By Arindam Nag, Founder, Learnhive
So your child can easily share half his cake or a third of his chocolate, but when confronted with adding 1/2 + 1/3, comes up with 2/5 ? Welcome to one of the most common mistakes that children (and perhaps even grown ups) tend to do while dealing with fractions.
Why are fractions so important?
World’s resources are limited and they have to be shared. We use fractions to do that. Fractions is the basis for mathematical concepts such as rational numbers, percentages, ratios, and proportions. Understanding of fractions and decimals is crucial for calculating simple and compound interest problems. Solving algebraic expressions requires knowldege of fractions. In Geometry, calculation of area and volume for any shape other than a square or rectangle requires knowledge of fractions. Fractions are an integral part of our day to day lives.
When do children learn about fractions?
In most curricula, the concept of fractions is introduced as early as Grade 2. It is repeated with increasing complexity every year until about Grade 7. The notation to represent fractions and categorization into different types of fractions is taught in Grade 4. Operations on fractions is done in Grades 5 and 6. Decimal notation of fractions is introduced around Grade 5.
What are the common mistakes with use of proper fractions?
The concept is usually introduced to children by showing them how to share a cake or pizza or chapati (Indian bread) which is pretty well comprehended by children. In this form, fraction is represented as part of a whole, a proper fraction.
Difficulty usually creeps in when the number notation is introduced. Is 1/3 more or less than 1/4? Children may divide something like a sheet of paper into 3 parts and another one into 4 parts and count these parts and incorrectly say that 1/4 is greater than 1/3. What is important to explain is that they need to compare the resultant (as in size) and see which one is bigger or smaller.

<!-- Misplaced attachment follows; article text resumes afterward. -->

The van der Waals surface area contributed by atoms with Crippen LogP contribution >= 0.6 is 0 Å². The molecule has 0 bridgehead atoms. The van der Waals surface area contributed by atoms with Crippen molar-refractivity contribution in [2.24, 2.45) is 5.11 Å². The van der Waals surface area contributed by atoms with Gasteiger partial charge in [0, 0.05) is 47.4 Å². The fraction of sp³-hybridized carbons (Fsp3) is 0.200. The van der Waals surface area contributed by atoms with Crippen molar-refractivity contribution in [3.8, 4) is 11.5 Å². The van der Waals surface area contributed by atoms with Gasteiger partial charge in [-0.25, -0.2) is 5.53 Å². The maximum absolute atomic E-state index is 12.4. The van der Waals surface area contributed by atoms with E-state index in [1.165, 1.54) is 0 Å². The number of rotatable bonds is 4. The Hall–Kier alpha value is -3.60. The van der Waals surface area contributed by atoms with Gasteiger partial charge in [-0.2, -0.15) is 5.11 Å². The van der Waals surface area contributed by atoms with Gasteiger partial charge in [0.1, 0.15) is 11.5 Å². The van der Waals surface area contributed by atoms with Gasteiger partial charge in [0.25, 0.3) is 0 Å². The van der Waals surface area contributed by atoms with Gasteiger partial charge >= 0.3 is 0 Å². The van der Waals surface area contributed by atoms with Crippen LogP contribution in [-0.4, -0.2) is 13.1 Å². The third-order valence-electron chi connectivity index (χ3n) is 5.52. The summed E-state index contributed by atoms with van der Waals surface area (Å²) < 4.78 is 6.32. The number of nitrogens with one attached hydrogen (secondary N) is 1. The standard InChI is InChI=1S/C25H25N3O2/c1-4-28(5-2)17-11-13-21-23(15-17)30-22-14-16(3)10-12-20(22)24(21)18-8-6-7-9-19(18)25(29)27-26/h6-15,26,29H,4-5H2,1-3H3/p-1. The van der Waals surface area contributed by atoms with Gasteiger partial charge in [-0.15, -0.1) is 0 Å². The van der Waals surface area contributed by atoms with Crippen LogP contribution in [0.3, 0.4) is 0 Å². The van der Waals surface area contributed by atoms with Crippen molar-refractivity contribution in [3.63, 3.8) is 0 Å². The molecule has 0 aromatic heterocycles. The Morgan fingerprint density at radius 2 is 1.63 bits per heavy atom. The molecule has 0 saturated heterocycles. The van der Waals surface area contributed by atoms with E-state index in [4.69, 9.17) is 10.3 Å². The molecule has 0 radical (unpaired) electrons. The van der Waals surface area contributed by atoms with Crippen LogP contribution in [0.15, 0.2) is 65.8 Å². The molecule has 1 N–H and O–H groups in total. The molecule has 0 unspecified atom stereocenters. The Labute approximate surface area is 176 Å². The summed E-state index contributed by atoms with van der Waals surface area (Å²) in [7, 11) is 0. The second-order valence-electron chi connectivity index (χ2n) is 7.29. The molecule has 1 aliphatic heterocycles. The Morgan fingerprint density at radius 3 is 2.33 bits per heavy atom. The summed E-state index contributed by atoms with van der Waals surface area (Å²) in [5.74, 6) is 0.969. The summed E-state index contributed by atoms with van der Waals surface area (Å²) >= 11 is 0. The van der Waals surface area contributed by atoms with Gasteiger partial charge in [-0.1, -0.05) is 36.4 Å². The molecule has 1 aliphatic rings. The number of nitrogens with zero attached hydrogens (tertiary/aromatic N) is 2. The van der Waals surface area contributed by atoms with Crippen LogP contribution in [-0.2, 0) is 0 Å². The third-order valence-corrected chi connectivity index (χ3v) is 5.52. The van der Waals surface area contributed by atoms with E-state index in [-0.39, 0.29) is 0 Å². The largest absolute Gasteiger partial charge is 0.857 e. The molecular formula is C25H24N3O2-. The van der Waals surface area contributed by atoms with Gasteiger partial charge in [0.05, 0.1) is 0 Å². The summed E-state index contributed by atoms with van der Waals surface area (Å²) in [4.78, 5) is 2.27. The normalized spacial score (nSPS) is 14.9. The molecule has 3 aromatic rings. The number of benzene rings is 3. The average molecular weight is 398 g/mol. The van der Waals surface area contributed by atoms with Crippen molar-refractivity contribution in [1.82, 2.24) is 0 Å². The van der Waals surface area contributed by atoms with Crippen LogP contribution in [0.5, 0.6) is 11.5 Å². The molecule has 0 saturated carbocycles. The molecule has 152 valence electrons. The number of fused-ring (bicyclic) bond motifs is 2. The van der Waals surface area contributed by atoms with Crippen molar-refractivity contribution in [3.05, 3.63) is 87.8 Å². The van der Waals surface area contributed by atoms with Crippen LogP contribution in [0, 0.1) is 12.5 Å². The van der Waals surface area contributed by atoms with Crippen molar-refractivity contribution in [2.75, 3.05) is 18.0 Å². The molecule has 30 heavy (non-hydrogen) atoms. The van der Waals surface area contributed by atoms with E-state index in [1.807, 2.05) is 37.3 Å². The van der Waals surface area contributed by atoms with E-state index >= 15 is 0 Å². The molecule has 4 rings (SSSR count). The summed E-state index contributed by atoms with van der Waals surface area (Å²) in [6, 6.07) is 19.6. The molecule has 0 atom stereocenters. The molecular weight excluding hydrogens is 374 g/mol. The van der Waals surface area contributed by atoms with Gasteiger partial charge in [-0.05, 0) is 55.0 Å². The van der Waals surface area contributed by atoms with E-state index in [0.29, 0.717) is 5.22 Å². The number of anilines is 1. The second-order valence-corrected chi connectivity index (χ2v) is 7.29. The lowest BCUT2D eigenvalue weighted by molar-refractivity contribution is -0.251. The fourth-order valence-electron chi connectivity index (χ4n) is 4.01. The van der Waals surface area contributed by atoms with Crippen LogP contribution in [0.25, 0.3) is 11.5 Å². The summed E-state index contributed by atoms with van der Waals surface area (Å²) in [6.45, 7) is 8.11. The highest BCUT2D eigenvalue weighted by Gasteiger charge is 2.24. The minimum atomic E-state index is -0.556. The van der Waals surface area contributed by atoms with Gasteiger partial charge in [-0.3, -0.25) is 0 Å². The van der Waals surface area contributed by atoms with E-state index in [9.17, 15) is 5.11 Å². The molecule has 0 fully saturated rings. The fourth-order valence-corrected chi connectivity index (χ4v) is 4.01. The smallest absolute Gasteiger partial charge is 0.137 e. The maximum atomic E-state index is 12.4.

When you compare natural numbers, you are comparing how many (count).
When you compare fractions, you compare how much (size or amount).
A similar complication arises while adding proper fractions. The most common mistake done by children is to add the numerators and the denominators separately treating them similar to natural numbers. Once the how many versus how much is well explained, they can then easily grasp why it is necessary to convert the various fractions being added to like fractions (denominator is same) . Multiplication throws up another interesting challenge. When you multiply natural numbers, the result is larger. Multiplying proper fractions gives you a smaller result.
How to explain improper and mixed fractions?
Improper (3/2) and mixed (1 1/2) fractions are explained best by giving another definition of fraction: as part of a collection. You have 3 slices of cake. How would you divide that amongst 2 siblings? Intuitively they know that can share one slice each and the third slice needs to be divided equally amongst them.
So, sound understanding of fractions is absolutely essential for children since not only does it form a pivotal basis for many of the other math topics, it is something they will use in their everyday lives.
What are other misconceptions have you seen children having with fractions?
About the Author:
Arindam Nag is a Founder and Director at Learnhive; he has over 15 years experience in information technology. He worked for over 13 years at one of the world’s leading investment banks, Goldman Sachs in various engineering and technology leadership roles. He has a Masters in Computer Engineering from the University of Texas at Austin. He is a recipient of National Talent Search Scholarship. He is a staunch believer in using technology to bridge the gap in the educational divide that exists not just in India but the world over.
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